Five Questions for Ditmas Park Author Jake Siegel

Jacob Siegel

One of neighbor Jake Siegel’s short stories was just published in Fire and Forget: Short Stories from the Long War, an anthology of fiction written by Iraq and Afghanistan veterans, and a non-fiction piece about his time in Iraq ran today in the New York Times. He’ll be reading at Sycamore tomorrow, Saturday, March 23 at 7pm along with several other contributors to Fire and Forget and one poet who he says is “not part of the book but a great reader.”

On the eve of what should be a really great event, we asked Jake a few questions about writing and about growing up in Ditmas Park.

How much different is your process for writing non-fiction versus writing fiction?

Usually in non-fiction I have a pretty good idea at the outset of what I’m trying to say. Then it’s a process of shaping the story, creating the right transitions and editing the individual lines until they are taut enough and have the right sound. It can be more or less work but it’s not agonizing like the fiction. I don’t know what I’m trying to say with fiction until I start to say it and even then there’s no guarantee that I believe myself.

How did your inclusion in this anthology come to be?

Fire and Forget, Published by Da Cappo

One thing you learn from comic books is to stick to your origin story. Roy Scranton, a friend, co-editor, and contributor [who will also be reading at Sycamore], wrote the definitive account of the anthology’s inception in the preface to the book and I’d like to quote it here:

“We’d met, the five of us, through the NYU Veterans Writing Workshop and other vet events in New York City…We came from different places and had different wars, but we shared a common set of concerns: good whiskey, great writing, the challenges and possibilities of making art out of war, and the funny gray zone we found ourselves in, where you shape truths out of fiction pulled out of truth — which might only be the illusion of truth in the first place.

We made a date for the White Horse, where this anthology took root. Over the next year, we collected stories, soliciting, nurturing, pruning, trying to put together something we could feel proud of, something if not representative, at least vivid enough to inscribe on the wars our mark — our signature.”

Roy’s got the final story in the book, “Red Steel India,” and his preface beautifully explains who we are, what we were trying to do with the book and why we felt the need to tell these stories. Let me quote from it again:

“On the one hand, we want to remind you, dear reader, of what happened. Some new danger is already arcing the horizon, but we tug at your sleeve to hold you fast, make you pause, and insist you recollect those men and women who fought, bled, and died in dangerous and faraway places. On the other hand, there’s nothing most of us would rather do than leave these wars behind. No matter what we do next, the soft tension of the trigger pull is something we’ll carry with us forever. We’ve assembled Fire and Forget to tell you, because we had to — remember.”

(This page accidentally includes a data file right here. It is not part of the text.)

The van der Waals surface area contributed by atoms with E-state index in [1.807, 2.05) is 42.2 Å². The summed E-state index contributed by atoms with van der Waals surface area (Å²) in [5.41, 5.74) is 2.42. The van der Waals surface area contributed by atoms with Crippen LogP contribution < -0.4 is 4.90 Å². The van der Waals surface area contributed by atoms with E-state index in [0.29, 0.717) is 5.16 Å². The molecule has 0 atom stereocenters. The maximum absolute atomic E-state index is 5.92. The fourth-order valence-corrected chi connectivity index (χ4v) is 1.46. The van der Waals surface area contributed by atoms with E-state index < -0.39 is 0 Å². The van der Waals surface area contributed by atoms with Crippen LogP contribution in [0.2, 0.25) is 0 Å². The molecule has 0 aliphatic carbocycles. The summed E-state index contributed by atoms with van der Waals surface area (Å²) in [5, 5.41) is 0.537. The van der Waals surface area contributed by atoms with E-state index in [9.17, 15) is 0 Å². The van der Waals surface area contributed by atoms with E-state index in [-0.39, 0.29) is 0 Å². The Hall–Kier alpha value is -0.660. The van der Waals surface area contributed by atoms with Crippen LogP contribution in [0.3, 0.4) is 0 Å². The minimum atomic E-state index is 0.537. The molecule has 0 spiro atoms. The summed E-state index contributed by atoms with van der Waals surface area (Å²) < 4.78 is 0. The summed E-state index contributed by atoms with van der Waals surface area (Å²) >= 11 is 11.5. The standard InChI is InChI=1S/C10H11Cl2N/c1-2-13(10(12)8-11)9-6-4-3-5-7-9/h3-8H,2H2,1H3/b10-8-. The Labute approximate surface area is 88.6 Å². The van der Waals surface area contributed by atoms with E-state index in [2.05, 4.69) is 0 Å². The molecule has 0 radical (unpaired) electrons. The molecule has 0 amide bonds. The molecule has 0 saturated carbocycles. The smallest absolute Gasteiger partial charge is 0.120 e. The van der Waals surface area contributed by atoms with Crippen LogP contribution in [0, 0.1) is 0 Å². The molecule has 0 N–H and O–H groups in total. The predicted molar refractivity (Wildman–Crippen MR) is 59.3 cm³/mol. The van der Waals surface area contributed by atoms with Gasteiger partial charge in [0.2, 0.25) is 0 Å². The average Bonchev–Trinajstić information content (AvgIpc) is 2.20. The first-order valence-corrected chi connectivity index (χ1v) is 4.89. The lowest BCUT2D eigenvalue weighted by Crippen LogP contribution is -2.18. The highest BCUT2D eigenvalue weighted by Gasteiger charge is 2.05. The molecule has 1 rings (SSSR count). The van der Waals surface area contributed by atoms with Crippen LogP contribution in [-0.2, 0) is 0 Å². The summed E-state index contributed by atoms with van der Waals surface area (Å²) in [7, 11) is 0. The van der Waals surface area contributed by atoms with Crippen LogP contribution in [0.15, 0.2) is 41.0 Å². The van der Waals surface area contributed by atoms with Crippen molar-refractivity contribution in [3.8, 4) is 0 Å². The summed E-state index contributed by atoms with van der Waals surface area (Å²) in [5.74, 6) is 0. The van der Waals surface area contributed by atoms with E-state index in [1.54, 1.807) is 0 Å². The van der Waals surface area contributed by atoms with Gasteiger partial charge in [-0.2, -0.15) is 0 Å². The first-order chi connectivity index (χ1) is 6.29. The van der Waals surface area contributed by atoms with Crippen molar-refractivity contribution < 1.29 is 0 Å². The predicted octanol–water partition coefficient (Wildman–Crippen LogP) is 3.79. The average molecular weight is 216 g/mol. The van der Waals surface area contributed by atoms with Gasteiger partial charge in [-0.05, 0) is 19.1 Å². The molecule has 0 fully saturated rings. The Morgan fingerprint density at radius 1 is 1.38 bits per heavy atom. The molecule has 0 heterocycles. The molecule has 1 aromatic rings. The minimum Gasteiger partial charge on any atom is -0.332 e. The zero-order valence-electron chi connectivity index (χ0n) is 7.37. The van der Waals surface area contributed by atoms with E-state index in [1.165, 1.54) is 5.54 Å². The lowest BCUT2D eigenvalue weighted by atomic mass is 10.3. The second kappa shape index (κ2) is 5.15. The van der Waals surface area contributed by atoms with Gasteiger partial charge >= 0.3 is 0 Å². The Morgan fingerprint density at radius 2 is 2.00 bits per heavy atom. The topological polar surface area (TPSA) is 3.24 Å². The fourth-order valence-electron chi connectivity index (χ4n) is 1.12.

How much of your own experiences influence your writing?

My own experiences include the best parts of other people’s lives and ideas that I have stolen. Stolen from friends, detective novels, glimpsed moments and the ones that were hard and inescapable. Some bits I’ve had for so long now I’ve forgotten that they weren’t once mine, then there are things I’ve lived through that now feel like a story I tell myself. My life is no less vast and unpunctuated than any other life, muddled but still shaped by everything that’s ever haunted me. Joy, cheap thrills, beauty, anguish, courage — whatever lasts long enough to remind me of myself and the place it came to me from.

You’re in a family of writers. Do you ever read each other’s work while it’s in progress? If so, who’s the toughest critic?

We all read each other’s work all the time. I just edited something for my father two days ago. It’s not an event; he’ll be talking about the Knicks then ask me to move something heavy, then sit me down to read whatever it is he’s working on at the moment. My mother is the best line editor in the family and the nicest person any of us knows, too nice to be as ruthless towards her son as I might sometimes require from an editor. Harry, my brother, and a senior editor at the Daily Beast, is the toughest and best critic I know. He’s unsparing in the right degree, instinctively attuned to the shape of a story and its payoff, and allergic to pandering. Nothing I write goes public before I’ve gotten his edits and made my changes.

Growing up in the neighborhood, you’ve seen a lot of change. What’s one thing that’s gone that you miss, and one thing we’ve got now that you’re glad it’s finally here?

As a kid my grandparents would come in from Jersey and take my brother and me to George’s Diner every Sunday. The old George’s when it still stretched onto Cortelyou and had a full menu and a crack cook. I can’t go to George’s anymore, it’d be like visiting a prizefighter in an old folks home — too sad and not what you paid for. I miss the old D train too; the Q will always feel like an impostor. I think that my mother would want me to say that I’m glad the farmer’s market is finally here and I do love the farmer’s market so that’s what I’m saying. It’s nice to have a bagel store stick around for more than a year.

Jake is currently at work on a novel that should be out some time in the next two years, and a collection of short stories that could be out even sooner. He’ll be reading at Sycamore (1118 Cortelyou Road) on Saturday, March 23 at 7pm.

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